A Daily Genesis

Genesis 35:13-16a

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[B][COLOR=#ff0000]†. [/COLOR]Gen 35:13-14 . . God parted from him at the spot where He had spoken to him; and Jacob set up a pillar at the site where He had spoken to him, a pillar of stone, and he offered a libation on it and poured oil upon it.[/B]

The pillar that Jacob erected on this same site back in Gen 28:18 received a somewhat different treatment. In that instance, Jacob poured only oil on it. In this instance, he added a libation. The precise recipe is unknown, but could have been a forerunner of the libation rituals that would come later in Israel's history-- typically an alcoholic beverage made from grapes. (e.g. Ex 29:40, Lev 23:13)

Wine is an ingredient in a formal Temple offering called the daily burnt offering (Ex 29:38-46) whose recipe lists a lamb, a paste made of flour and oil, and some wine. The entire offering is totally destroyed; incinerated by fire. The residing priests, serving at the Temple, arranged this offering every day during the course of their duties; including the Sabbath day; which normally would be illegal since it's against the law to kindle a fire on the Sabbath. (cf. Ex 36:3, Mtt 12:5)

Some have interpreted the libation as representing the offerer's life's work; which in the case of the daily burnt offering, would be the life's work of the entire nation of the people of Israel; and of course including the priests themselves. So that every twenty-four hours, the whole nation's every-day activities went up in smoke.

We could interpret Jacob's libation as a formal act of dedication-- not of the pillar; but of Jacob himself. Right after his first encounter, on this very spot, with the God of his fathers Abraham and Isaac, a good thirty years ago; Jacob vowed to dedicate himself to Yhvh if only He would fulfill certain stipulations.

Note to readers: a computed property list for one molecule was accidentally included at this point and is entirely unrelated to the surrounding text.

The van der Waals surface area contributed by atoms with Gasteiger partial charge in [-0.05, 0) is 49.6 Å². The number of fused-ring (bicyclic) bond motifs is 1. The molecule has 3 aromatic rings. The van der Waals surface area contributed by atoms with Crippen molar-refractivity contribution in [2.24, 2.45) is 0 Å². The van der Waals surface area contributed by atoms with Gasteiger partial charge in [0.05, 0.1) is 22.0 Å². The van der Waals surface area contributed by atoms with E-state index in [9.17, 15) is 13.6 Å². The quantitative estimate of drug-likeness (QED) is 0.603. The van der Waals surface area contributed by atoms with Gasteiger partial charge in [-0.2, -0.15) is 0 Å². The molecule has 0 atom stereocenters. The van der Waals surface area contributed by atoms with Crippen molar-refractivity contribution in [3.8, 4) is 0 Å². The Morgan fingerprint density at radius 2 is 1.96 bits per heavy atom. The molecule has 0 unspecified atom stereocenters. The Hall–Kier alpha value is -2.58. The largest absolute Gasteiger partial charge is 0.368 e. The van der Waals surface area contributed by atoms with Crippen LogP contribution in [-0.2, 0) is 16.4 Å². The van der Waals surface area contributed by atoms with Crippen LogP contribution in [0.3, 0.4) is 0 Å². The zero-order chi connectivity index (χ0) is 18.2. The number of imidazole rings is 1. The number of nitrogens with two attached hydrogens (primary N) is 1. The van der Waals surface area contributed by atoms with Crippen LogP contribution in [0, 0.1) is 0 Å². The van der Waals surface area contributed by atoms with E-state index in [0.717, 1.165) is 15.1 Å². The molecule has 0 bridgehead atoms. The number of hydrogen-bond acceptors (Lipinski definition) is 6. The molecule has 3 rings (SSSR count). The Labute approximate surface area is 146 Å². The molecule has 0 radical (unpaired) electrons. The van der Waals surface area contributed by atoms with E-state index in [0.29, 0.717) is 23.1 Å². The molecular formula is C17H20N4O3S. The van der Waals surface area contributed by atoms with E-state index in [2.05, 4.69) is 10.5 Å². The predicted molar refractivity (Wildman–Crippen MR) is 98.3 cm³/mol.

Jacob's vow at that time included a promise to make Yhvh his god-- implying his only god --and to give God a tithe of "all that You give me". Jacob's libation implies that, from here on in, its his sincere intent to start living up to his new name, and to make good on those promises.

This is a really huge event, and marks a serious milestone in Jacob's spiritual life. And I believe it's important to point out that Jacob didn't take this turning point when he was living at home with ma and pa. Too many people are in their parents' religion just because they were born into it. Jacob chose a spiritual path for himself long after he became an adult.

[B][COLOR=#ff0000]†.[/COLOR] Gen 35:15 . . Jacob gave the site, where God had spoken to him, the name of Bethel.[/B]

That could look back in time to Gen 28:10-22; or it could just simply mean that Jacob decided that the name Bethel would not just be a pet name of his own: but knowing (and believing) that this land would one day be inhabited by his progeny, Jacob willed it to be on the map as the town of Bethel when such a time as his progeny took actual physical possession of Canaan later on in the book of Joshua.

[B][COLOR=#ff0000]†.[/COLOR] Gen 35:16a . .They set out from Bethel; but when they were still some distance short of Ephrath,[/B]

This is the very first mention of Ephrath; which is actually Bethlehem (Gen 35:19, Gen 48:7). Apparently this area wasn't yet on the map as either Ephrath or Bethlehem in Jacob's day, but later during the author's day. It's not uncommon for Bible authors (or later scribes and/or editors) to give the contemporary name as well as the ancient name of a city or town so that his readers knew where to look in their own day for those old-time places.

Ephrath can also be spelled Ephratah. The founder of Bethlehem was a Jewish man named Ephratah, and his name became attached to Bethlehem so that you could refer to it in compound form as Bethlehem Ephratah; or Bethlehem of Ephratah (e.g. 1Chrn 4:4, Mic 5:2). Ephrath is apparently the female spelling (1Chrn 2:19) and Ephratah is the male version.

The next incident didn't actually occur in Bethlehem, but "some distance" from it. Other than Gen 48:7 (which is a citation of the section we're in now), the only other place the phrase "some distance" is used again in the entire Old Testament is 2Kgs 5:19; where some feel it indicates a distance about equal to that required for a runner on foot to catch up with a chariot on the move; but the true meaning is lost in antiquity.

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